On 12 March 2020, I was working in my hotel room when President Rodrigo Duterte announced a complete hard military lockdown. My phone was ringing off the hook, as colleagues sent me messages of disbelief, despair and uncertainty. I wanted to scream, and thought: “I am a foreigner. You are from here, figure it out.” But that’s not what leaders do.

So instead, I calmly told everyone to be in the office the next morning so that I could communicate the way forward. What surprised me was that our head office had zero guidance – no disaster recovery plan. I think Covid-19 caught most companies, even those with well thought through paper strategies, off guard.
The next day, I made sure that everyone had a laptop and the tools and technology they needed to work from home. In the Philippines, the internet is a problem, so I made sure everyone either had a company cell phone or a data device. Then I prayed for the best.

At the same time, my short-term visa was about to expire and I had to fly to Singapore to get it renewed. A lockdown in Singapore seemed highly unlikely at the time and my plan was to work with the head office team in Singapore for two to three weeks. But on 7 April 2020, Singapore went into lockdown.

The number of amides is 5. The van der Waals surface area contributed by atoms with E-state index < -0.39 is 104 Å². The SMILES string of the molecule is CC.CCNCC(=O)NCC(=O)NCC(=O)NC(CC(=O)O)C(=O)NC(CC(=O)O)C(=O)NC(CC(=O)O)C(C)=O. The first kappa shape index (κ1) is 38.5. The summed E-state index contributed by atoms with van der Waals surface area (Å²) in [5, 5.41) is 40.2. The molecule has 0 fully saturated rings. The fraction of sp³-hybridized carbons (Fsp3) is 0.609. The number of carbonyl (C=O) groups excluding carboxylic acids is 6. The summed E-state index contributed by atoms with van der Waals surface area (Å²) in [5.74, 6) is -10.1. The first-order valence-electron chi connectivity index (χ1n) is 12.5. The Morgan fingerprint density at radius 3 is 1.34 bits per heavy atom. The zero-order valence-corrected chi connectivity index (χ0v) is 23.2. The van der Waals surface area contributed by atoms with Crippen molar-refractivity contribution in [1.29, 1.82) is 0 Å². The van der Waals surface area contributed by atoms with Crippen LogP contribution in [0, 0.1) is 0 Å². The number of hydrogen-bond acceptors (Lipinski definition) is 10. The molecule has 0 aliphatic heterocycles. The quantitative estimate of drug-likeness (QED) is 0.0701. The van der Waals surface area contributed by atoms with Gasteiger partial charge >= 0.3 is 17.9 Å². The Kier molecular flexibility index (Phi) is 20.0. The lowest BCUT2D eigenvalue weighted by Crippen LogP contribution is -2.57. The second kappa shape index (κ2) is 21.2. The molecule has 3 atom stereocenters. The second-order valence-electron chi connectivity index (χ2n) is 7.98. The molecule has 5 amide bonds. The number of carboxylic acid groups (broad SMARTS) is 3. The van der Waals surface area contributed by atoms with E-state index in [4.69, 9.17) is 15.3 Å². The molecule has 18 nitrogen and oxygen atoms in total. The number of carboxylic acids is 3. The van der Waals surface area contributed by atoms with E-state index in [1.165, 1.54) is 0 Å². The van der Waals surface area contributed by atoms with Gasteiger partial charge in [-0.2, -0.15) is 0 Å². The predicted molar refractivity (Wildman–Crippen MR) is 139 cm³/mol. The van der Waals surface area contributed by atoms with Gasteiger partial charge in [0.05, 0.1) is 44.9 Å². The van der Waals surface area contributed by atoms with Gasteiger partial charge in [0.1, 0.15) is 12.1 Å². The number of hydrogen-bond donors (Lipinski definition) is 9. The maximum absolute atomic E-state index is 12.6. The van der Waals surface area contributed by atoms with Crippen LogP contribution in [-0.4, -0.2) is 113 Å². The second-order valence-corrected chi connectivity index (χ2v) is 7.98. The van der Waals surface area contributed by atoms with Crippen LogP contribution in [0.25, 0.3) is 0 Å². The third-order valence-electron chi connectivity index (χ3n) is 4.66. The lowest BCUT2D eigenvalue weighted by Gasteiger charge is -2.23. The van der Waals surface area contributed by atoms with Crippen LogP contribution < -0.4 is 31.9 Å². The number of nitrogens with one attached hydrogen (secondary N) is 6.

I was living in a hotel where all their facilities were closed. We had to stay in our rooms and were only allowed to go and buy groceries.

On 1 June 2020, Singapore slowly started reopening again, but I wasn’t able to return back to the Philippines.

A new world of work
Covid-19 forced me to lead my company remotely from 16 March 2020. I had met 50 percent of my management team face-to-face and built new offices via Whatsapp, all while living like a gypsy – with one suitcase, moving to new accommodation on a monthly basis.

I spent 90 percent of my days on digital devices, managing the company, engaging via video conferencing, phone calls and messaging.

Despite the challenges that 2020 threw at me, I not only survived, but thrived. Here are the eight insights I had along the way:

1. Adaptive intelligence (AQ) puts you ahead
Adaptive or adaptability intelligence measures your ability to go through a crisis and come out without losing your mind. It tells us how well a person reacts to the inevitability of change.

AQ became increasingly important pre-Covid-19 as the world was speeding up. With the rate that technology changes accelerated, we had to navigate changing job conditions and shifting geopolitics in a globalised world of work. Then Covid-19 came along and we had a change in family and work dynamics. Everyone was forced to deal with change more than ever in human history.